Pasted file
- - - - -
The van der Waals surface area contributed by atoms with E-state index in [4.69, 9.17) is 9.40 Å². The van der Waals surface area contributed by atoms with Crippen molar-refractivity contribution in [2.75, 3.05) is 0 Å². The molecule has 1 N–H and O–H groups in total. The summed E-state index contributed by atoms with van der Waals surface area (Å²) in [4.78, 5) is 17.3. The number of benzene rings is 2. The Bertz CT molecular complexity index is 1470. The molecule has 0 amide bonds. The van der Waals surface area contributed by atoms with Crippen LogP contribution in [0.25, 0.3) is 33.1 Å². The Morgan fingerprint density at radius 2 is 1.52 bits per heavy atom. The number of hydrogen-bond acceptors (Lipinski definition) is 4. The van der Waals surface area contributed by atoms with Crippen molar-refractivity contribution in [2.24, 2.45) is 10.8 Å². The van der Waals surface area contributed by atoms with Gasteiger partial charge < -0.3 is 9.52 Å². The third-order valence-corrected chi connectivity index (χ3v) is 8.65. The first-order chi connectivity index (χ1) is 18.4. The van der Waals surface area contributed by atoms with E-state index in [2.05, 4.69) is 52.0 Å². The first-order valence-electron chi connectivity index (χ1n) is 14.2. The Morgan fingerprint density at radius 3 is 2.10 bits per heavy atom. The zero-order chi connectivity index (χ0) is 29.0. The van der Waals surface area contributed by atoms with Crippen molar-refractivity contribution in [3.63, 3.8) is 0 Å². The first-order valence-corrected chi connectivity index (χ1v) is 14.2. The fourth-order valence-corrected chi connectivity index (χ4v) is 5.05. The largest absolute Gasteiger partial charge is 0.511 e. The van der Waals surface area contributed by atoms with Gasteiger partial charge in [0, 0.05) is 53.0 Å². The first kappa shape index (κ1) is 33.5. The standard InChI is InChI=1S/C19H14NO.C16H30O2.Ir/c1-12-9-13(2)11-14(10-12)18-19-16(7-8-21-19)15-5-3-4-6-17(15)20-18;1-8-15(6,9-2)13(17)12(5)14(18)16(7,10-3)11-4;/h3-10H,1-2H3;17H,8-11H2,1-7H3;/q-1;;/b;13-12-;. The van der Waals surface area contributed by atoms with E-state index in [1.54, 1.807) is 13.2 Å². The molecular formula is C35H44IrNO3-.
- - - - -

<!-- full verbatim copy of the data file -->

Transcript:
The van der Waals surface area contributed by atoms with E-state index in [4.69, 9.17) is 9.40 Å². The van der Waals surface area contributed by atoms with Crippen molar-refractivity contribution in [2.75, 3.05) is 0 Å². The molecule has 1 N–H and O–H groups in total. The summed E-state index contributed by atoms with van der Waals surface area (Å²) in [4.78, 5) is 17.3. The number of benzene rings is 2. The Bertz CT molecular complexity index is 1470. The molecule has 0 amide bonds. The van der Waals surface area contributed by atoms with Crippen LogP contribution in [0.25, 0.3) is 33.1 Å². The Morgan fingerprint density at radius 2 is 1.52 bits per heavy atom. The number of hydrogen-bond acceptors (Lipinski definition) is 4. The van der Waals surface area contributed by atoms with Crippen molar-refractivity contribution in [2.24, 2.45) is 10.8 Å². The van der Waals surface area contributed by atoms with Gasteiger partial charge < -0.3 is 9.52 Å². The third-order valence-corrected chi connectivity index (χ3v) is 8.65. The first-order chi connectivity index (χ1) is 18.4. The van der Waals surface area contributed by atoms with E-state index in [2.05, 4.69) is 52.0 Å². The first-order valence-electron chi connectivity index (χ1n) is 14.2. The Morgan fingerprint density at radius 3 is 2.10 bits per heavy atom. The zero-order chi connectivity index (χ0) is 29.0. The van der Waals surface area contributed by atoms with Crippen molar-refractivity contribution in [3.63, 3.8) is 0 Å². The first-order valence-corrected chi connectivity index (χ1v) is 14.2. The fourth-order valence-corrected chi connectivity index (χ4v) is 5.05. The largest absolute Gasteiger partial charge is 0.511 e. The van der Waals surface area contributed by atoms with Gasteiger partial charge in [0, 0.05) is 53.0 Å². The first kappa shape index (κ1) is 33.5. The standard InChI is InChI=1S/C19H14NO.C16H30O2.Ir/c1-12-9-13(2)11-14(10-12)18-19-16(7-8-21-19)15-5-3-4-6-17(15)20-18;1-8-15(6,9-2)13(17)12(5)14(18)16(7,10-3)11-4;/h3-10H,1-2H3;17H,8-11H2,1-7H3;/q-1;;/b;13-12-;. The van der Waals surface area contributed by atoms with E-state index in [1.54, 1.807) is 13.2 Å². The molecular formula is C35H44IrNO3-.